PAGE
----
Oat bran and dried beans are the only good food sources of gum that you can buy at the supermarket right now. The other gums are available only on a commercial basis.

But pectin is readily available in fruits and vegetables. Studies show that the amount necessary to lower cholesterol is 8 to 10 grams a day the amount in four oranges, for example.

Fighting diabetes

Fiber can help control diabetes, and possibly prevent it in the first place. More than 15 studies in the last ten years have shown that pectin flattens the rise in blood glucose following a meal. Less glucose in the blood means less insulin is needed to bring it down.

“It’s my opinion that fiber acts primarily to prevent glucose from entering the bloodstream as rapidly as it would if there were no fiber present,” says Sheldon Reiser, Ph.D.., research biochemist and research leader at the USDA’s Human Nutrition Research Center. “It forms a gel that acts as a ‘diffusion barrier’ in the intestine. The glucose has to go through this additional ‘membrane’ to be absorbed, so it’s slowed down. The glucose level doesn’t rise as fast or as high, and the insulin level doesn’t rise as high.”

Fiber fights fat

Even if you overindulge in high fiber foods, you almost can’t help but lose. Here’s why.

  • Most fiber foods are not calorically dense. That means that you can indulge in an orgy of eating fruits and vegetables without getting many calories.
  • Fiber foods take up a lot of room. You’ll feel full on fruits and vegetables before you take in a lot of calories.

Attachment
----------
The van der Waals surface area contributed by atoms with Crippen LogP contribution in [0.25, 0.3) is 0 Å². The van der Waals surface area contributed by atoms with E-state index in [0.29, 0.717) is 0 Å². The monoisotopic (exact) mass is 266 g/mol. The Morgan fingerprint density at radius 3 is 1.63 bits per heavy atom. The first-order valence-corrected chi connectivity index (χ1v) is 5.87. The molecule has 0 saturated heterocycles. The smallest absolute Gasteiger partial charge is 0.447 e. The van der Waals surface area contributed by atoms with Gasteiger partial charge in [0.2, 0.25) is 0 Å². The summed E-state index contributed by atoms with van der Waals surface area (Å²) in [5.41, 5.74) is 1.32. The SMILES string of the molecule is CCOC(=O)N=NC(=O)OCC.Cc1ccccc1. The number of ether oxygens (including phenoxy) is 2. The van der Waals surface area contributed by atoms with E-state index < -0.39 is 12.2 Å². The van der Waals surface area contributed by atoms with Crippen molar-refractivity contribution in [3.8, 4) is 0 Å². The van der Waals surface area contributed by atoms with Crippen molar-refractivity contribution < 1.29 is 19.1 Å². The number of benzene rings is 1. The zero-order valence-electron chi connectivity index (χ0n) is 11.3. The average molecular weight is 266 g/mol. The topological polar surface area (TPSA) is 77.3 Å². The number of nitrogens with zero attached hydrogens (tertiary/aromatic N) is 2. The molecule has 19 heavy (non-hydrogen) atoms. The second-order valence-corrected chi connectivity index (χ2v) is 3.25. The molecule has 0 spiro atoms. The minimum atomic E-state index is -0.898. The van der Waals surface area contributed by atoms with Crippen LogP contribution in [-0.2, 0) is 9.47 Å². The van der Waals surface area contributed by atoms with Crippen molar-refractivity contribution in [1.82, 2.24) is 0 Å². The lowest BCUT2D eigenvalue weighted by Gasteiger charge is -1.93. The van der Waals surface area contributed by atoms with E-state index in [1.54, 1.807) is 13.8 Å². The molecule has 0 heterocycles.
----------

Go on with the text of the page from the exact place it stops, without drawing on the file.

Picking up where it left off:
• Fiber foods sneak calories out of your body. In a study by June Kelsay, Ph.D., a research nutritionist at the Human Nutrition Research Center, men on a high-fiber diet excreted 150 calories more per day than men on a low-fiber diet of equal calories.

A moveable feast

If you have a problem with constipation, adding fiber to your diet will almost certainly help. Study after study has shown that fiber speeds the movement of stool through the intestines. Why? Fiber has the ability to attract and hold on to water. It makes the stool softer and easier for your intestines to move along.

If constipation is a problem for you, look to the insoluble fibers to do the trick: cellulose, hemicellulose and lignin. This means you should eat whole grains, fruits, vegetables and dried beans.

Five easy fibers

Here are some suggestions to help you add more fiber to your meals.

  • Think brown when you think of bread. Whole wheat (or other whole grain) bread should be the rule.
  • Eat potatoes and other vegetables with their skins.
  • Consume vegetables which have edible stems or stalks like broccoli.
  • Eat fruits that contain edible seeds, like raspberries, blackberries and strawberries.
  • Try brown rice, corn tortillas, bulgur wheat or whole wheat pasta. Whole grain doesn’t have to mean bread or cereal.